You can choose to have your bank cover the balances of any purchases you can’t afford — but it’ll come with hefty fees. Find out about overdraft fees and tips you can use to avoid them.
What is an overdraft?
An overdraft fee is charged by the bank when you withdraw too much money and your account balance dips below zero. It’s essentially a short-term loan from the bank to cover the cost of the purchase.
For example, if you had $5 in your account and you spend $20 on a debit card purchase, your account would be overdrawn by $15.
Types of overdraft fees
All overdraft fees are not created equal. Here’s how to sort them out:
What it’s for
When your bank covers the difference for insufficient funds.
When your bank declines a transaction or rejects a check due to insufficient funds.
$10/day – though some banks won’t charge for this.
When your bank automatically transfers funds from a linked account to cover a transaction you’ve charged.
When you leave a negative balance in your account for 5 to 7 days in a row, your bank may charge this on top of the fees you already owe.
Tips for avoiding overdrafts
To keep your finances healthy, here are four ways you can avoid an overdraft fee:
Check your balance. Overdraft fees can add up quickly, so stay up-to-date with your finances by checking your balance, setting up push notifications on your banking app when your balance falls below a certain threshold or using an app like Cleo to keep an eye on your balance.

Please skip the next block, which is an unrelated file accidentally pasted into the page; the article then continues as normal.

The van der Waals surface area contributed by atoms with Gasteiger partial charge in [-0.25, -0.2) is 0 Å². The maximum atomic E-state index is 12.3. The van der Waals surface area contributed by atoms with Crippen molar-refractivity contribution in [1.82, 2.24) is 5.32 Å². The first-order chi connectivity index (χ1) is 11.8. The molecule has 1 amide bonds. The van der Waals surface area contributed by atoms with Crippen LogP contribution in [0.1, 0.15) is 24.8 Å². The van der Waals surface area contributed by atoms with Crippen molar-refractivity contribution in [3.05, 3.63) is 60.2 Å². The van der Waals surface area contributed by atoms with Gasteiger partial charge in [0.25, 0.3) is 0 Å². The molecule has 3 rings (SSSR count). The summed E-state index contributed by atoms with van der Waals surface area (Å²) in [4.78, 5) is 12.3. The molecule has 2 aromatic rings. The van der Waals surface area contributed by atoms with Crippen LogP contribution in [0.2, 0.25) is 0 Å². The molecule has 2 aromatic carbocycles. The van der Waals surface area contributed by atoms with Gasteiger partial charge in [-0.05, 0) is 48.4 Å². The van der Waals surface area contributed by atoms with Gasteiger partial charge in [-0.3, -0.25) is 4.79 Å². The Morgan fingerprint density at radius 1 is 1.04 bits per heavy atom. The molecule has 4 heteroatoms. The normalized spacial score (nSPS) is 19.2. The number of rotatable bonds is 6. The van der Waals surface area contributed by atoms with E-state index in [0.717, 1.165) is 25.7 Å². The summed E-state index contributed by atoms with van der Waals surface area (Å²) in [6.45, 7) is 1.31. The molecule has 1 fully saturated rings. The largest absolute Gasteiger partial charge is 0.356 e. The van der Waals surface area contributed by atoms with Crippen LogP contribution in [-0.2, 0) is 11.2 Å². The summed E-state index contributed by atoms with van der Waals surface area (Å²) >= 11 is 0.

Use ATMs with caution. Certain machines will let you withdraw money you don’t have, leading to hefty overdraft fees.
Be aware of pending balances. Account balances displayed on ATMs and online may not always be correct. Recent purchases can take time to show up, so factor in any recent pending purchases when deciding what you can spend.
Take stock of your spending habits. If you’ve had to deal with several overdrafts, it might be time to sit down and write up a new budget — and practice sticking to it.
Can my bank always charge an overdraft fee?
Your bank can’t legally charge you a fee for point-of-sale purchase or ATM withdrawal overdrafts unless you opted in to overdraft coverage, but they can charge you for checks and automatic bill payments either way.
Compare overdraft fees from banks
Use the table to compare overdraft fees and other common charges from major banks. If more than one account catches your eye, click the “Compare” box next to each one for a unique side-by-side comparison.
Keeping track of your finances and setting up overdraft protection with your bank can help protect you from hefty fees. But if your budget is tight and you’ll likely need overdraft at some point, compare checking accounts and use a bank that offers low fees.
Frequently asked questions
No, your bank has the right to decline any transaction you can’t pay for.
Yes, if the deposit isn’t available yet, your account can be overdrawn and your bank can charge a fee.
Sometimes, but it’s up your bank to decide — they’re not obligated to waive any fees. If you have an overdraft fee you can’t afford, go to your local bank branch, call or message online to ask if it can be waived.
Amy Stoltenberg writes about lifestyle and money for Finder, researching the best options for shopping, banking, insurance and authentic travel experiences. After studying writing and fashion at Savannah College of Art and Design, she worked designing apparel at a corporate behemoth before opting for a career with unlimited travel time. When her laptop’s closed, she can be found wandering the streets looking for happy hour and hole-in-the-wall eateries.
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